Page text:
A hacker can send data to a mail server to interfere with an HTTPS connection

When accessing a service over a protected HTTPS connection, the browser does not pass data to the Web server until the Web site's digital certificate has been verified. The scheme prevents man-in-the-middle attacks that monitor/tamper with data, and prevents users from being collected with authentication cookies or running malware on a victim's device. However, Ars Technica reports that a recently revealed hack method shows that attackers can still trick browsers into connecting to Email/FTP servers that use compatible certificates, posing a corresponding risk.

Because the domain name of a Web site matches the domain name in an E-mail or FTP server certificate, browsers will often connect Transport Layer Security (TLS) to one of these servers, rather than the site the user intended to visit.

When your browser communicates using HTTPS, but your Email/FTP server communicates via SMTP/FTPS or some other protocol, you are likely to experience serious errors.

Such as sending decrypted authentication cookies to an attacker, or executing malicious code on a victim's machine.

Far-fetched as it may sound, a new study shows that this kind of attack is possible.

About 1.44 million Web servers use domain names that are compatible with the encrypted credentials of Email/FTP servers from the same organization.

Some 114,000 of these sites are considered vulnerable because Email/FTP servers use software that is known to be defective.

TLS, the bedrock of Internet security on which millions of servers rely, encrypts data as it travels between the end user and the server, ensuring that no one can read or tamper with the connection.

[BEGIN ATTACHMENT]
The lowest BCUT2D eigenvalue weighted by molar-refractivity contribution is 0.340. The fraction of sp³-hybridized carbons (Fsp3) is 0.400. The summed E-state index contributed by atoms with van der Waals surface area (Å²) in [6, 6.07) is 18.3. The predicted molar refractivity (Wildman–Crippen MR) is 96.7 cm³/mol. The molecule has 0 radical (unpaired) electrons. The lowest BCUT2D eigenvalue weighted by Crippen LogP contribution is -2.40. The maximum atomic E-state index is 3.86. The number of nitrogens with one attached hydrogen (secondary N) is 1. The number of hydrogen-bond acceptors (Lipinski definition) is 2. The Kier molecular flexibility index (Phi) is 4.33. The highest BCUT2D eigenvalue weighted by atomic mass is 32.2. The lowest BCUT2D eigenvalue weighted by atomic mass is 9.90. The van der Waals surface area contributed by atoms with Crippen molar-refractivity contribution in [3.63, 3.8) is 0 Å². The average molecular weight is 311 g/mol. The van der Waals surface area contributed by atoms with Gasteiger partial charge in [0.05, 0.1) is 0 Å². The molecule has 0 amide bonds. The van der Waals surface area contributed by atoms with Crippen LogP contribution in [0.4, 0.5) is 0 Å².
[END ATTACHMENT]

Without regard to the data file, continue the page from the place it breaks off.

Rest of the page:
Still, in a study published Wednesday, Dr. Brinkmann and seven other researchers delved into whether so-called cross-protocol attacks could be used to bypass TLS protections.

The known problem is that Transport Layer Security (TLS) does not protect the integrity of a TCP connection, but only the use of HTTP, SMTP, or other Internet servers. The main components of the attack are:

(1) Client application used by the target end user -- here C;

(2) currently intend to access the server -- Sint for short;

(3) Proxy server, a computer connected via SMTP/FTP/or using a different protocol from ServerInt, but with the same domain in its TLS certificate.

Even if the middleman (MITM) cannot decrypt TLS traffic, an attacker can still achieve other goals -- such as forcing the target browser to connect to an Email/FTP server (rather than the intended Web server).

This can cause the browser to send authentication cookies to the FTP server, exposing the vulnerability of cross-site scripting attacks and allowing the browser to download and execute malicious JavaScript scripts hosted on the Email/FTP server.

Thankfully, the flaw, which the researchers call the Application Layer Protocol Allowing Cross-Protocol Attacks (ALPACA), won't pose a significant threat to most people for a while.

However, there is still the possibility of increased risk if new attack routes or vulnerabilities emerge, or TLS is used to protect other communication schemes.